October 20, 2014
Sustainable Tompkins submitted the following statement to the Tompkins County Planning, Energy, and Environmental Quality Committee on October 15, and the Lansing Star. The committee heard from the Chamber of Commerce president that they are in full support of the build-out of gas pipelines in our community. Gay Nicholson joined 4 other members of the local group opposing the Dryden pipeline in speaking to the committee about our concerns:
In 2008, our Tompkins County legislature adopted a goal of reducing county greenhouse gas emissions 80% by 2050 as part of its Energy Element amendment to the county comprehensive plan.
For any county goal to be meaningful, we have to make sure there is alignment with our other goal-setting, policymaking, and budgeting activities. We especially need greater coordination between our energy and climate goals and our economic development strategy. Tompkins County needs to insist on full-cost accounting and risk assessment whenever proposals to expand fossil fuel-dependency are brought forth. Read more…
May 6, 2014
April 21, 2014
We were delighted to see over 80 people join us for the first conversation salon in our series on The Climate, the Market, and the Commons. A team of local videographers led by Cris McConkey volunteered to film the event, and we’ll post the link to it once it is edited and uploaded. Thanks to the Ithaca Journal for covering the event for us!
March 21, 2014
The donation will be redistributed to the community in the form of Climate Fund grants to lower-income households needing help in making energy efficiency improvements to their homes. Local energy contractors with clients in the Home Performance or Assisted Home Performance program can apply on behalf of their customers for the grants. The Climate Fund has awarded 8 grants to a wide variety of households, a nonprofit, and a local business. Awards are based on the tons of carbon emissions that are reduced through energy efficiency improvements, with a maximum grant of $2500. Interested applicants are urged to get energy audits from local firms such as Snug Planet, Tompkins Community Action, Halco, and Fair Hands, and find out if they qualify for applying. Find certified contractors here. Read more…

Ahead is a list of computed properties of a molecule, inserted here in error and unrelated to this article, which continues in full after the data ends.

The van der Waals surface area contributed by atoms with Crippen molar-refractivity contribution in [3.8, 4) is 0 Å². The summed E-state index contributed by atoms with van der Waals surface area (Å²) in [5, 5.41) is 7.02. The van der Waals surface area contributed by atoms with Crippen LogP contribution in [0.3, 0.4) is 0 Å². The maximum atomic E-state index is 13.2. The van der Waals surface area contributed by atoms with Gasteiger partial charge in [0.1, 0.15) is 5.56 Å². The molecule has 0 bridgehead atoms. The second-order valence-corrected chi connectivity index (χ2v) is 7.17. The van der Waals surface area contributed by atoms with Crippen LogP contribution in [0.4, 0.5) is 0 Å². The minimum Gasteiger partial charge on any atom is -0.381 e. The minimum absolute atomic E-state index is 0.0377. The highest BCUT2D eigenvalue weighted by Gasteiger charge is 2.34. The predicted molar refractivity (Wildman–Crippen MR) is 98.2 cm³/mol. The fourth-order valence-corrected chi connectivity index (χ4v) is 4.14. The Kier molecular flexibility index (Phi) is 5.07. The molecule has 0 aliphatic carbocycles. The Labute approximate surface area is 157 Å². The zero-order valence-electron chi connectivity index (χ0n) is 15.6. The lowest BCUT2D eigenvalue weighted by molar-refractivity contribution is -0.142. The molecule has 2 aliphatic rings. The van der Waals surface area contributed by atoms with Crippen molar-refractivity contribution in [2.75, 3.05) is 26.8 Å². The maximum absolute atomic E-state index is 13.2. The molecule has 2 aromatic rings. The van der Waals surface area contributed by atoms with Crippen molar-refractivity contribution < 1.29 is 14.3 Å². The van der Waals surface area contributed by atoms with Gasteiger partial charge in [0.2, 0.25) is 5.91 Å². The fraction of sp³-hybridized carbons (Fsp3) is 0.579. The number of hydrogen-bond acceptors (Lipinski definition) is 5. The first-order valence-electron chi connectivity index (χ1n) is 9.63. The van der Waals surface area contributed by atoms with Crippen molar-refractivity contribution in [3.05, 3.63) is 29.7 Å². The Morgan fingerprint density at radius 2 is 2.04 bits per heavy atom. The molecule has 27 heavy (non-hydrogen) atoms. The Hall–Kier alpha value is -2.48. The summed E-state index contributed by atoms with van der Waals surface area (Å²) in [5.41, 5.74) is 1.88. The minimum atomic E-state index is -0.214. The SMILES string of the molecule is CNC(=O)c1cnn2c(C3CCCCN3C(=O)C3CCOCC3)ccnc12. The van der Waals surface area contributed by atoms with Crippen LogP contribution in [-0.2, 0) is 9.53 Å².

March 4, 2014
Local radio host Juliana Garcia invited ST’s President Gay Nicholson and Board Chair Tom Shelley to join her on February 15 for her weekly ‘Talk of the Town’ show on WVBR. Listen here to check out our wide-ranging conversation about living more sustainably.
February 7, 2014
The Finger Lakes Climate Fund has awarded its eighth carbon offset grant to a local business. Late last spring, a dreadful fire destroyed the barn at Cayuga Pure Organics (CPO) in Brooktondale along with all the equipment they used for cleaning and packaging organic dry beans and grains grown at their farm and by other local farmers.
As the only major supplier of organic beans in the region, CPO had become a key player in efforts to rebuild a secure local food system. Facing bankruptcy, the company launched a fundraising campaign and its customers, fans, and dozens of local food advocates responded with more than $87,000 in donations to help them rebuild.
Sustainable Tompkins, got involved when Snug Planet, the energy contractor for the building, realized they might be able to eliminate the need for a fossil fuel heating system if they could qualify for a grant from the Finger Lakes Climate Fund to help pay for the insulation upgrades. By creating a passive, super-insulated processing facility, the beanery will be able to stay within its required temperature range without supplemental heating or cooling.
The additional insulation will prevent 158 tons of carbon dioxide emissions over the next 30 years, which qualified CPO for the maximum Climate Fund grant of $2,500. This funding was made possible by a generous gift from an anonymous donor whose concern about climate change inspired him to offset several years of carbon emissions through the Finger Lakes Climate Fund.
It’s been a challenging year for the CPO team, but thanks to generous support from the community, the jobs of the young farmers have been saved along with this important component of a healthy local food supply. All this – plus a lighter carbon footprint in the years ahead.